• $\begingroup$ @Yuval Filmus - Yes, this is a variation of mergesort but this exercise is more about finding the optimal "chop" size rather than finding a good sort algorithm. Also, this algorithm is very simple so it is easy for students to understand. My goal was to keep it simple and then use the optimal chopsize to speed it up, rather than using a better initial algorithm (such as heapsort). $\endgroup$ – David James Apr 25 '20 at 15:51

My plan of attack is to simply try many different final block sizes such as 1024, 512, 256.... and just time them all. I chose a power of 2 block sizes cuz they can be halved in size easily without any fractions. For testing purposes, I would force the array sizes to be a perfect power of 2 so they divide perfectly. My goal is not a generic sorting algorithm but rather more of a divide and conquer optimization speed question.

So in array B, there would be sorted subarrays which I can then merge back into A, so the storage for this algorithm is roughly 2N.

Also regarding the merge part of this (or any sort using merge), why not just start with sorted arrays of size 1 and work your way up? For example, if we had an array of size 1024, start by merging adjacent pairs of numbers, then merge those pairs into quads...


If you break your array into groups of $k$ elements, sort them with your algorithm, and them merge them a-la mergesort, then your algorithm will take time: $O(\frac{n}{k} \cdot k^2 + n \log \frac{n}{k}) = O(n k + n\log \frac{n}{k})$.

This is minimized when $k$ is minimized. Therefore the best choice is $k=\Theta(1)$, resulting in a running time of $O(n \log n)$. This is essentially mergesort. Notice that any choice of $k = \omega(1)$ will lead to a slower algorithm, also in practice, once $n$ is big enough.

I also suspect that, even finding the best value of $k$ for your machine, this approach won't be much faster than a careful iterative implementation of merge-sort with one global auxiliary array $B$. Alternate between 1) using $A$ to store the sorted sub-arrays and merging into $B$, and 2) merging the sorted sub-arrays already in $B$ back into $A$. Process subarrays in the order you would visit the nodes of a binary tree in a a postorder DFS.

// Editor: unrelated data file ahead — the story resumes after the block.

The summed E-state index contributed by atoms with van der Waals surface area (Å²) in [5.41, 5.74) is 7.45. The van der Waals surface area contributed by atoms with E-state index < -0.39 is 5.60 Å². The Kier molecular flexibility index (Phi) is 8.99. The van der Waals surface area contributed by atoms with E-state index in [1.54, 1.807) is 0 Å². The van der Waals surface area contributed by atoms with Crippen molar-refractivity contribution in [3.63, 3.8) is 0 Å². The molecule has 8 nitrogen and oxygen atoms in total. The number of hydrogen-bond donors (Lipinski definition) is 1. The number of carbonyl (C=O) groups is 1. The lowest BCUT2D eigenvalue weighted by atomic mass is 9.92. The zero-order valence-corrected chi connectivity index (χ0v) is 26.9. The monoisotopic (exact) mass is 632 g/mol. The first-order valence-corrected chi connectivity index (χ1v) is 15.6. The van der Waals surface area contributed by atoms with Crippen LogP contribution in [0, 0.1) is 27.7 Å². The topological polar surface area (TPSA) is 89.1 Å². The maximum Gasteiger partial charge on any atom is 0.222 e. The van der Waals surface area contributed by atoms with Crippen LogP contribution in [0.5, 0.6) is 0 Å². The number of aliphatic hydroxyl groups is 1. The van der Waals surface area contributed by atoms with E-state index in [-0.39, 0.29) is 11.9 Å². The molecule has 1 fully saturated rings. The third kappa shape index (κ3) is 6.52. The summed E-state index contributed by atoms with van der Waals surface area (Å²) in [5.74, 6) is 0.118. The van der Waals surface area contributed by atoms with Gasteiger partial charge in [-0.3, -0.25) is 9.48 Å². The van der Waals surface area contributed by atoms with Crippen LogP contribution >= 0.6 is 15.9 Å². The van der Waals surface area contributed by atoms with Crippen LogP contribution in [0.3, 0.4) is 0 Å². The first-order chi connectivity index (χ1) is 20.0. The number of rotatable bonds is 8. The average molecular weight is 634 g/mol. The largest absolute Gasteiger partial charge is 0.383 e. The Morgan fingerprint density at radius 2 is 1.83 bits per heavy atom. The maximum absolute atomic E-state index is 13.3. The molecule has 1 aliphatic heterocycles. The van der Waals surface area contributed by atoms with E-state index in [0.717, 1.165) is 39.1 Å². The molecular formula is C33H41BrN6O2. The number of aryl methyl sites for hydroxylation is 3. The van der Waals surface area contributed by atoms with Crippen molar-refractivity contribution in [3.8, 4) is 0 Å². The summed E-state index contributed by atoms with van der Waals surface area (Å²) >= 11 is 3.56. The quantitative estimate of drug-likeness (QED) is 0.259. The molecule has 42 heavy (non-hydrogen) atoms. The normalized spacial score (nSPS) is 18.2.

• $\begingroup$ If just merging subarrays of size 1 is a good algorithm, then why do we have so many other sorting algorithms such as heapsort, quicksort...? Why not always use mergesort? if even simple sorting algorithms are fairly quick on small arrays (such as 1024 elements or less), why not use them and make the merge process simpler? Divide and conquer seems to work well if you divide the work "fairly", not give almost 100% of it to the merge process. $\endgroup$ – David James Apr 26 '20 at 2:41
  • $\begingroup$ You seem to imply that mergesort does not divide the work fairly, while in fact it divides it "exactly" in half. Also you seem to imply that there is some extra work to do in addition to the merge step, while the merge step is all there is! Regarding the other algorithms, Mergesort has a worst-case time complexity of $O(n \log n)$ but suffers from the additional time and space overhead of using an auxiliary array. Quicksort does not but it has a worst-case complexity of $O(n^2)$. Implementing quicksort to run in time $O(n \log n)$ is possible but more involved. $\endgroup$ – Steven Apr 26 '20 at 2:55